We feel both are quality candidates. In making a recommendation, however, we believe the nod should go to Darrisaw based on the experience she already has on the bench.
The coroner’s contest is on Democratic Party ballots only and pits incumbent Emma Quimbley against challenger Michael Fowler.
Quimbley has served as Dougherty County coroner for eight years and is seeking her third term in office.
Fowler is a licensed mortician, and is a retired death investigation specialist and forensic pathology assistant with the Georgia Bureau of Investigation.
In our interviews, Fowler stressed his extensive experience, which includes responding to disasters ranging from the 1994 flood here in Albany to 9/11 in New York City to a tsunami in Thailand. In addition, he has assisted medical examiners in more than 4,000 autopsies.
Fowler said his expertise would be beneficial to law enforcement in questionable deaths and that his experience would benefit survivors who are going through the grieving process. “I want to help all I can for Albany to go to the next level,” he said.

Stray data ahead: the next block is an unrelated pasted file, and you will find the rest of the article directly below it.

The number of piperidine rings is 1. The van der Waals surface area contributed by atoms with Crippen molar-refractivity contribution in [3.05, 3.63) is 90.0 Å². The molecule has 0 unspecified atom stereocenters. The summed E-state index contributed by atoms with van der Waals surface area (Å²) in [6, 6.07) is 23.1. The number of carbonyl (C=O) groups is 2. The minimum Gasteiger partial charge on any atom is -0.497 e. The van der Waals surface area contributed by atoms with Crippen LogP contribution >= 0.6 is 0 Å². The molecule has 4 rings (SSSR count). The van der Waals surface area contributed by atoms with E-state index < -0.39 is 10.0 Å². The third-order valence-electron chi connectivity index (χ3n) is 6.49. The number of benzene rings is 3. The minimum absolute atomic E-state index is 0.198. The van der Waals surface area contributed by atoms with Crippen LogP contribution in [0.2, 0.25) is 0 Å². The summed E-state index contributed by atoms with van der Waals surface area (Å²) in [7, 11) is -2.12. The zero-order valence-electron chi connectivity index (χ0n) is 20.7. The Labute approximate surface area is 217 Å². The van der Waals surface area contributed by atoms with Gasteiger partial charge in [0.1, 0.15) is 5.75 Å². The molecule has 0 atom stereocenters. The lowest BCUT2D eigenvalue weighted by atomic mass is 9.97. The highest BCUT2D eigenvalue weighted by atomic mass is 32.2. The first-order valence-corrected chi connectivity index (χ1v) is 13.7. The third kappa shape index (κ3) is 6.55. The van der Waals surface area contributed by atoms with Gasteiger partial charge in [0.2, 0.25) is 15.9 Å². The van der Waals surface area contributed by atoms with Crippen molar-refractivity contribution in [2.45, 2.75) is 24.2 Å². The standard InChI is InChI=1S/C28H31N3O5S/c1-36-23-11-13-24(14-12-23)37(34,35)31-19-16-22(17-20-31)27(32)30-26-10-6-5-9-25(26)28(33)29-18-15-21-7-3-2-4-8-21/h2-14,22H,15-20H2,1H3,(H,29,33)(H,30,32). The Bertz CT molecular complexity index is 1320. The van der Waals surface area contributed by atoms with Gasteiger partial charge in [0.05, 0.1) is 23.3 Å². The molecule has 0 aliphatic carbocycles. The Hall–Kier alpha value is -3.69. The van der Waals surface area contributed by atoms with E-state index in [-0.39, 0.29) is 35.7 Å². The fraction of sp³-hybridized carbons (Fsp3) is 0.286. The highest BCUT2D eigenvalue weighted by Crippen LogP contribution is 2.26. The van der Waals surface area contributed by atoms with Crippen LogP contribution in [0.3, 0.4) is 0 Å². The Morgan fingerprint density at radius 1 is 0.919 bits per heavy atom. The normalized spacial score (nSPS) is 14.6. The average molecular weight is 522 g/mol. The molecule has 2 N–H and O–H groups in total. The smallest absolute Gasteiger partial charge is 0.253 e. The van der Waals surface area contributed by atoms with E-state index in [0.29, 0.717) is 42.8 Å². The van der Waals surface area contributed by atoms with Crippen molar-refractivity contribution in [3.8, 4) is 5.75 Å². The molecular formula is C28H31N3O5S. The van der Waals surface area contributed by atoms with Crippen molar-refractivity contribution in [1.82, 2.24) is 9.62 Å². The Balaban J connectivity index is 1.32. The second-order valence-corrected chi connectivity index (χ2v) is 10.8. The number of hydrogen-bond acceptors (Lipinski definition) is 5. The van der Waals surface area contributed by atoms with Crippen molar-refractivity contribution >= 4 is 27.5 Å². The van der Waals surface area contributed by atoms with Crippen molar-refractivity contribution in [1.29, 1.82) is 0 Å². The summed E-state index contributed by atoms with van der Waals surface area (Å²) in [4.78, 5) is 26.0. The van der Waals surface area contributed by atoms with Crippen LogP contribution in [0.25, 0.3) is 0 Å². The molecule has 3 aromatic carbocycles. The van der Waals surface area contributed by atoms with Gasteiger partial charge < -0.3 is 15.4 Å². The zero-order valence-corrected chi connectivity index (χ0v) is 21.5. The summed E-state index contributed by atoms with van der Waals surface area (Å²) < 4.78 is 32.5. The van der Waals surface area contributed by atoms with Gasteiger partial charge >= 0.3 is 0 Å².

Quimbley says she sees her job as serving both those who have died and those who are left to grieve. She estimates she has handled 3,000 cases over the past eight years and says she undergoes the 24 hours of required training each year, plus the training required by the coroners association.
In dealing with death scenes, she says, the job is to collect evidence properly and turn it over to law enforcement and the medical examiner. “We collect evidence,” she said. “Law enforcement doesn’t need me to solve cases for them.”
She also sees education as a role for her office, partnering with other agencies to take messages to young people about the realities of life and death. “When I’m called to a scene,” she said, “it means they made a bad choice. ... I use the coroner’s office as a teaching tool.”